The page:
Friday, March 7, 2014

Family Recipe Friday (March 7, 2014) -- Sailor's Duff, A Wonderful Winter Dessert (But Excellent Anytime!)

Family recipe card for "Sailor's Duff." The card is probably 75 years or more old.

Family recipe for the sauce topping referred to in the upper right corner of the Sailor's Duff recipe.   The sauce recipe was added to the back of the Sailor's Duff card perhaps 20 years ago by my wife, Molly. 

This steamed molassas pudding dessert is a family favorite that came down to us through Molly's Canadian maternal line. It is made by request several times a year and is the consistent choice for a birthday dessert by at least one member of the family. So far as I know, Sailor's Duff has been enjoyed as a favored dessert by at least four generations at this point. Through this post, the recipe is hereby formally passed on to our daughter-in-law Pamela so one member of her household can get this dessert more often than he is used to and so the next generation can be introduced to it when the time comes in the not too distant future.

The history of Sailor's Duff is unknown to us, but a little surfing of the internet does disclose that it is known among those cultures that enjoy various steamed puddings (often made in a "pudding bag" although this recipe uses a mould).  

If you noticed the British spelling of "mold" you will have a clue that steamed pudding "duff" recipes are popular in the UK, New Zealand, and Canada among other places. The association with sailors is thought to relate to the fact that the ingredients are pretty basic and could be items easily found and carried aboard a ship. The molasses in the recipe is a bit of an indicator that such recipes are fairly old and from a time when molasses was a more common and preferred sweetener than sugar.  Sugar did not become more popular than molassas and more common as a sweetener until around the turn of the last century and the time of the first World War. It is said that the word "duff" is actually a pronunciation of "dough" from northern England. 

This recipe is one handed down from Molly's mother and her mother -- and probably Molly's grandmother's mother too -- all of whom were born and raised in eastern Canada (Ontario) where Sailor's Duff is apparently a fairly common dessert. The old family recipe card is well used as can be seen above, so the recipe is transcribed below for the ease of the interested cook. The preferred sauce with the Duff is the "Creamy Sauce" starred above -- so much so that in over thirty-five years I do not think I have ever had Sailor's Duff with the alternate "Foamy Lemon Sauce!"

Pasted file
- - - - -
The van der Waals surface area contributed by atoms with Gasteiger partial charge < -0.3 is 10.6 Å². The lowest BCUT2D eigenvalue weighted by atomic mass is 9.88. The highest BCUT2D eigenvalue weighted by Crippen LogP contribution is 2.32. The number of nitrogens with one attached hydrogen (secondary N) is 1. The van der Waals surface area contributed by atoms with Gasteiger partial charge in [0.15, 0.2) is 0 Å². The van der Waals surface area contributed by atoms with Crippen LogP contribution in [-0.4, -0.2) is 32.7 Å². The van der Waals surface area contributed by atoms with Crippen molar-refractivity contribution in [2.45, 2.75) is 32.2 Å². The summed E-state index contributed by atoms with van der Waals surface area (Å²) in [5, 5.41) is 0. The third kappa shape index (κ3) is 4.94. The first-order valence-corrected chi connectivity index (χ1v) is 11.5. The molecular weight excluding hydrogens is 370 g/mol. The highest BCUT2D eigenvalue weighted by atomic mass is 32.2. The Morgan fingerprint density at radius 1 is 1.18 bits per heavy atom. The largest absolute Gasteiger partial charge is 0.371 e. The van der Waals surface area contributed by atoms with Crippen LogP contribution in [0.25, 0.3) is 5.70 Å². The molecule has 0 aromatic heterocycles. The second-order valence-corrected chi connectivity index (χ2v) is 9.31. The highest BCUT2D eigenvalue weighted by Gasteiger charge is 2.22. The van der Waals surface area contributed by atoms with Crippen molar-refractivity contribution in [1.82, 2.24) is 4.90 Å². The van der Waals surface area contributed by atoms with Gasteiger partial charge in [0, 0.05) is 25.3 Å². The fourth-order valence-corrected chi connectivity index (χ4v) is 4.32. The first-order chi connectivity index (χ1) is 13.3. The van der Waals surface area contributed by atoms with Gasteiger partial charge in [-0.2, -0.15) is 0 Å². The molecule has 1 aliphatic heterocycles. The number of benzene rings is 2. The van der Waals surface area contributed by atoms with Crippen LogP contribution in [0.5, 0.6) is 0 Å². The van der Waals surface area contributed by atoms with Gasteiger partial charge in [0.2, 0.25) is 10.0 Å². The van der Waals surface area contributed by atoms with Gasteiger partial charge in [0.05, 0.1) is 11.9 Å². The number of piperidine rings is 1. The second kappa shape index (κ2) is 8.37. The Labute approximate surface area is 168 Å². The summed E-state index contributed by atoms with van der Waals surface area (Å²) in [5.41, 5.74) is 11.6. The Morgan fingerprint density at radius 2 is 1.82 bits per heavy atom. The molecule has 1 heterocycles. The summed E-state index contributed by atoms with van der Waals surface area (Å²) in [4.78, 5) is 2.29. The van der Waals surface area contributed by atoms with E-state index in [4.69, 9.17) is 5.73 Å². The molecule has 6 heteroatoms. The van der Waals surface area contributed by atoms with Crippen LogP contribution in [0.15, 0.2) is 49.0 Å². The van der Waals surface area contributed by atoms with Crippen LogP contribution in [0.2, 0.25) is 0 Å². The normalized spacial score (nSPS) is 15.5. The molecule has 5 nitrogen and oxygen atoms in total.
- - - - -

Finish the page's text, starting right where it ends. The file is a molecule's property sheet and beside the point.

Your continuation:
Sailor's Duff

                    2        Tbsp. melted butter                                              2        Tbsp. brown sugar
                    1         egg with yolk                                                     1/2      cup of molasses
                    1 1/2   cups of flour                                                       1         tsp. baking powder
                    Salt (to taste)                                                                 1/2      tsp. baking soda

In a large bowl mix the butter and brown sugar.  Add the remaining ingredients, except the baking soda, and mix thoroughly. Take the 1/2 tsp of baking soda and dissolve it in 1 Tbsp of hot water.  Add to other ingredients and beat until well incorporated.  Add 1/2 cup of boiling water.  Mix thoroughly.  Pour into a well-buttered mould (Molly uses a metal mixing bowl). Cover the mould with wax paper (be sure to use a large piece of wax paper that can be rolled over itself around the edge to stay in place) and then steam cook the mould for about 1 hour or until it appears done (an inserted knife comes out clean). [To steam cook use a pot larger than the mould, place the mould on a rack placed in the bottom of the pot, and keep about one inch of water in the bottom of the pot for steaming.] Time it so the Duff is served warm with the following Creamy Sauce ready to be spooned generously over each helping of the Duff.  

           Creamy Sauce
                  1        egg                                                                        1         tsp. vanilla
                  1/2     cup confectioners sugar                                        1/4     pint whipping cream

The sauce should be made just before serving the Duff. In one bowl whip the cream and set it aside. In a separate bowl beat the egg completely. Gradually add the confectioners sugar.  Add vanilla and beat until well mixed.  Fold the whipped cream into the egg, sugar, vanilla mix.  Serve generously over the top of a serving of warm Duff. 

A very good photograph of what this recipe
for Sailor's Duff with Creamy Sauce looks like.
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Recipe and cards from the Fennell/Jeffs/O'Kane/Tew line of women.

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Copyright 2014, John D. Tew
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